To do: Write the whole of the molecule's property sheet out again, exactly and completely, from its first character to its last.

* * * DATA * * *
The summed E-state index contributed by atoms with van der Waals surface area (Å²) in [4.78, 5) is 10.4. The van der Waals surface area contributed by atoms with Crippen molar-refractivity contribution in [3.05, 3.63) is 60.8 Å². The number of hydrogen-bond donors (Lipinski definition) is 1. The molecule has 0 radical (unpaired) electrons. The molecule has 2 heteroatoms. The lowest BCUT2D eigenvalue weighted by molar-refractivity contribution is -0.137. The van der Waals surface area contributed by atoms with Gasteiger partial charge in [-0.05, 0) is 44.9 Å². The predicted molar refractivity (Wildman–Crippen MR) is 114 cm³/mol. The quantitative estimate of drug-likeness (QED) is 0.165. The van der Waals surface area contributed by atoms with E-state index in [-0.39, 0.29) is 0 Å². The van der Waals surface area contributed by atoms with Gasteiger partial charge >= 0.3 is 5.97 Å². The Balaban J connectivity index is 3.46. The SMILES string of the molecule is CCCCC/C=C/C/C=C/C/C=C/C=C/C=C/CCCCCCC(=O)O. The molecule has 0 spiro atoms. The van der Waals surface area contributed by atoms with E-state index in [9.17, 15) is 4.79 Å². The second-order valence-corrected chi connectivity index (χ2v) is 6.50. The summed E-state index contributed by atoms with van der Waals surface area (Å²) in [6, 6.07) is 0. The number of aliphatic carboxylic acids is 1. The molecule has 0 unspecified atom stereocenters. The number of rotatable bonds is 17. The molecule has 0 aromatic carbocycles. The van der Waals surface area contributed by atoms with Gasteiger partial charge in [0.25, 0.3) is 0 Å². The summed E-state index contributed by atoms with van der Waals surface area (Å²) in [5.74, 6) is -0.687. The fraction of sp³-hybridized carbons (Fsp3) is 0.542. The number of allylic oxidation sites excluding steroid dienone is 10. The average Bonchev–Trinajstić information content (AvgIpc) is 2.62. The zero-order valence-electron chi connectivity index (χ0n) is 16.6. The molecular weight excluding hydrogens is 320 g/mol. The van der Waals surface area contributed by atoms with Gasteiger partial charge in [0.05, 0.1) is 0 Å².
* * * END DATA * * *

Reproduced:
The summed E-state index contributed by atoms with van der Waals surface area (Å²) in [4.78, 5) is 10.4. The van der Waals surface area contributed by atoms with Crippen molar-refractivity contribution in [3.05, 3.63) is 60.8 Å². The number of hydrogen-bond donors (Lipinski definition) is 1. The molecule has 0 radical (unpaired) electrons. The molecule has 2 heteroatoms. The lowest BCUT2D eigenvalue weighted by molar-refractivity contribution is -0.137. The van der Waals surface area contributed by atoms with Gasteiger partial charge in [-0.05, 0) is 44.9 Å². The predicted molar refractivity (Wildman–Crippen MR) is 114 cm³/mol. The quantitative estimate of drug-likeness (QED) is 0.165. The van der Waals surface area contributed by atoms with E-state index in [-0.39, 0.29) is 0 Å². The van der Waals surface area contributed by atoms with Gasteiger partial charge >= 0.3 is 5.97 Å². The Balaban J connectivity index is 3.46. The SMILES string of the molecule is CCCCC/C=C/C/C=C/C/C=C/C=C/C=C/CCCCCCC(=O)O. The molecule has 0 spiro atoms. The van der Waals surface area contributed by atoms with E-state index in [9.17, 15) is 4.79 Å². The second-order valence-corrected chi connectivity index (χ2v) is 6.50. The summed E-state index contributed by atoms with van der Waals surface area (Å²) in [6, 6.07) is 0. The number of aliphatic carboxylic acids is 1. The molecule has 0 unspecified atom stereocenters. The number of rotatable bonds is 17. The molecule has 0 aromatic carbocycles. The van der Waals surface area contributed by atoms with Gasteiger partial charge in [0.25, 0.3) is 0 Å². The summed E-state index contributed by atoms with van der Waals surface area (Å²) in [5.74, 6) is -0.687. The fraction of sp³-hybridized carbons (Fsp3) is 0.542. The number of allylic oxidation sites excluding steroid dienone is 10. The average Bonchev–Trinajstić information content (AvgIpc) is 2.62. The zero-order valence-electron chi connectivity index (χ0n) is 16.6. The molecular weight excluding hydrogens is 320 g/mol. The van der Waals surface area contributed by atoms with Gasteiger partial charge in [0.05, 0.1) is 0 Å².